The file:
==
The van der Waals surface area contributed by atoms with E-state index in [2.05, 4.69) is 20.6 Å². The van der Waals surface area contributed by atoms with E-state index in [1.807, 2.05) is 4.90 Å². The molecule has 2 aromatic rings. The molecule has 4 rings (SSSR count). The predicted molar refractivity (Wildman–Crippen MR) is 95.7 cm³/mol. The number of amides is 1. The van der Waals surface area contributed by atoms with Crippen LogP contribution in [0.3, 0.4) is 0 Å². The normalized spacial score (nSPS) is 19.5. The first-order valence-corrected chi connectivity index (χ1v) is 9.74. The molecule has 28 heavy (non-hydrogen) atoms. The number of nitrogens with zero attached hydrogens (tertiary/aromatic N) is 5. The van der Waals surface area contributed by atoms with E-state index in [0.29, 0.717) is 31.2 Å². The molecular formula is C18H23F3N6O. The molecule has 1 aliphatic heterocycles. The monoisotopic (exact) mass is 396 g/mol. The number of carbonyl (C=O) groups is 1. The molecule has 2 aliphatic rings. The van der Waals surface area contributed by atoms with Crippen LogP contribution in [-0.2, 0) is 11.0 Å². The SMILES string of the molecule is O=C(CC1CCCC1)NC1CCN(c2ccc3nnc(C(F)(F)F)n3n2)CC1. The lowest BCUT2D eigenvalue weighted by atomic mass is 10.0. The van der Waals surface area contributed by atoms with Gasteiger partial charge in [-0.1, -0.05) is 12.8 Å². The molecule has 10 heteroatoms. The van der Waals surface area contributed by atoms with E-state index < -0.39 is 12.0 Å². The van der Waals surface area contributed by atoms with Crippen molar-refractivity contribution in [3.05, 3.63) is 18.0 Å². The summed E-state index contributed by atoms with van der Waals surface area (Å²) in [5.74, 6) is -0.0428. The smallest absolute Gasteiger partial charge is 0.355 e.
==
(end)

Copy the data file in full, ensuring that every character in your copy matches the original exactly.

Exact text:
The van der Waals surface area contributed by atoms with E-state index in [2.05, 4.69) is 20.6 Å². The van der Waals surface area contributed by atoms with E-state index in [1.807, 2.05) is 4.90 Å². The molecule has 2 aromatic rings. The molecule has 4 rings (SSSR count). The predicted molar refractivity (Wildman–Crippen MR) is 95.7 cm³/mol. The number of amides is 1. The van der Waals surface area contributed by atoms with Crippen LogP contribution in [0.3, 0.4) is 0 Å². The normalized spacial score (nSPS) is 19.5. The first-order valence-corrected chi connectivity index (χ1v) is 9.74. The molecule has 28 heavy (non-hydrogen) atoms. The number of nitrogens with zero attached hydrogens (tertiary/aromatic N) is 5. The van der Waals surface area contributed by atoms with E-state index in [0.29, 0.717) is 31.2 Å². The molecular formula is C18H23F3N6O. The molecule has 1 aliphatic heterocycles. The monoisotopic (exact) mass is 396 g/mol. The number of carbonyl (C=O) groups is 1. The molecule has 2 aliphatic rings. The van der Waals surface area contributed by atoms with Crippen LogP contribution in [-0.2, 0) is 11.0 Å². The SMILES string of the molecule is O=C(CC1CCCC1)NC1CCN(c2ccc3nnc(C(F)(F)F)n3n2)CC1. The lowest BCUT2D eigenvalue weighted by atomic mass is 10.0. The van der Waals surface area contributed by atoms with Gasteiger partial charge in [-0.1, -0.05) is 12.8 Å². The molecule has 10 heteroatoms. The van der Waals surface area contributed by atoms with E-state index < -0.39 is 12.0 Å². The van der Waals surface area contributed by atoms with Crippen molar-refractivity contribution in [3.05, 3.63) is 18.0 Å². The summed E-state index contributed by atoms with van der Waals surface area (Å²) in [5.74, 6) is -0.0428. The smallest absolute Gasteiger partial charge is 0.355 e.